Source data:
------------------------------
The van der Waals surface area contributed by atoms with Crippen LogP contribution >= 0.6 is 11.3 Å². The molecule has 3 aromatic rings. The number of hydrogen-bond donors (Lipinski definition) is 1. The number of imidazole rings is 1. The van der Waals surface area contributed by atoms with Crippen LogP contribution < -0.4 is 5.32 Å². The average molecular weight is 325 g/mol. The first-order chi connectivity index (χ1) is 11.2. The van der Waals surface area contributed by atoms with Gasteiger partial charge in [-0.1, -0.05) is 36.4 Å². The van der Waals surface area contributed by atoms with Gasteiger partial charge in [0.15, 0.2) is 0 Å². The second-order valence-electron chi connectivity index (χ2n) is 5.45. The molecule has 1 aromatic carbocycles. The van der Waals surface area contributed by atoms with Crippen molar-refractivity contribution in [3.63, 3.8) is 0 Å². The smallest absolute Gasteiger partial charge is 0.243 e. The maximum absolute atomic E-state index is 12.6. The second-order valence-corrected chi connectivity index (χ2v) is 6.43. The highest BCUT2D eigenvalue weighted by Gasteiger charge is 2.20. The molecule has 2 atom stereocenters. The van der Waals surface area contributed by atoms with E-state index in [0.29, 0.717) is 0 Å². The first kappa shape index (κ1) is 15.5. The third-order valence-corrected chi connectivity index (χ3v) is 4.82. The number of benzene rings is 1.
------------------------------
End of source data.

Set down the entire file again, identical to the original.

The van der Waals surface area contributed by atoms with Crippen LogP contribution >= 0.6 is 11.3 Å². The molecule has 3 aromatic rings. The number of hydrogen-bond donors (Lipinski definition) is 1. The number of imidazole rings is 1. The van der Waals surface area contributed by atoms with Crippen LogP contribution < -0.4 is 5.32 Å². The average molecular weight is 325 g/mol. The first-order chi connectivity index (χ1) is 11.2. The van der Waals surface area contributed by atoms with Gasteiger partial charge in [-0.1, -0.05) is 36.4 Å². The van der Waals surface area contributed by atoms with Gasteiger partial charge in [0.15, 0.2) is 0 Å². The second-order valence-electron chi connectivity index (χ2n) is 5.45. The molecule has 1 aromatic carbocycles. The van der Waals surface area contributed by atoms with Crippen molar-refractivity contribution in [3.63, 3.8) is 0 Å². The smallest absolute Gasteiger partial charge is 0.243 e. The maximum absolute atomic E-state index is 12.6. The second-order valence-corrected chi connectivity index (χ2v) is 6.43. The highest BCUT2D eigenvalue weighted by Gasteiger charge is 2.20. The molecule has 2 atom stereocenters. The van der Waals surface area contributed by atoms with E-state index in [0.29, 0.717) is 0 Å². The first kappa shape index (κ1) is 15.5. The third-order valence-corrected chi connectivity index (χ3v) is 4.82. The number of benzene rings is 1.